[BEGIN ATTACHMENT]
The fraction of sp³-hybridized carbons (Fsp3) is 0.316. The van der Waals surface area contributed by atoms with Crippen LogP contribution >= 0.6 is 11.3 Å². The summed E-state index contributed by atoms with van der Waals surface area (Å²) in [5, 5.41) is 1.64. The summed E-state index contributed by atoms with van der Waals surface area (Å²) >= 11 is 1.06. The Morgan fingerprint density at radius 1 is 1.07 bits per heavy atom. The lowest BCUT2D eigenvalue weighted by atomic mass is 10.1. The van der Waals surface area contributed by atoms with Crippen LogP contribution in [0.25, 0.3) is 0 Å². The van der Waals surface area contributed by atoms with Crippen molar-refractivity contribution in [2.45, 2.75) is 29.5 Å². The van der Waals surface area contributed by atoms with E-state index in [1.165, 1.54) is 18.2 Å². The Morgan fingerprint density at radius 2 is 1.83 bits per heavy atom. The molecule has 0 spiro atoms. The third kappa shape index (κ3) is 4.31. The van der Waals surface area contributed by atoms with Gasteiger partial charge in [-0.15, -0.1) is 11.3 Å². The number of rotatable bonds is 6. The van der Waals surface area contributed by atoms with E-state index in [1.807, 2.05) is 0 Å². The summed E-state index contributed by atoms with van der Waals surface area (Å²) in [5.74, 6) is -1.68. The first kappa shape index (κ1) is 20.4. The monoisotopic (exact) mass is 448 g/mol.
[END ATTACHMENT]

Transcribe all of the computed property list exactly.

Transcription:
The fraction of sp³-hybridized carbons (Fsp3) is 0.316. The van der Waals surface area contributed by atoms with Crippen LogP contribution >= 0.6 is 11.3 Å². The summed E-state index contributed by atoms with van der Waals surface area (Å²) in [5, 5.41) is 1.64. The summed E-state index contributed by atoms with van der Waals surface area (Å²) >= 11 is 1.06. The Morgan fingerprint density at radius 1 is 1.07 bits per heavy atom. The lowest BCUT2D eigenvalue weighted by atomic mass is 10.1. The van der Waals surface area contributed by atoms with Crippen LogP contribution in [0.25, 0.3) is 0 Å². The van der Waals surface area contributed by atoms with Crippen molar-refractivity contribution in [2.45, 2.75) is 29.5 Å². The van der Waals surface area contributed by atoms with E-state index in [1.165, 1.54) is 18.2 Å². The Morgan fingerprint density at radius 2 is 1.83 bits per heavy atom. The molecule has 0 spiro atoms. The third kappa shape index (κ3) is 4.31. The van der Waals surface area contributed by atoms with Gasteiger partial charge in [-0.15, -0.1) is 11.3 Å². The number of rotatable bonds is 6. The van der Waals surface area contributed by atoms with E-state index in [1.807, 2.05) is 0 Å². The summed E-state index contributed by atoms with van der Waals surface area (Å²) in [5.74, 6) is -1.68. The first kappa shape index (κ1) is 20.4. The monoisotopic (exact) mass is 448 g/mol.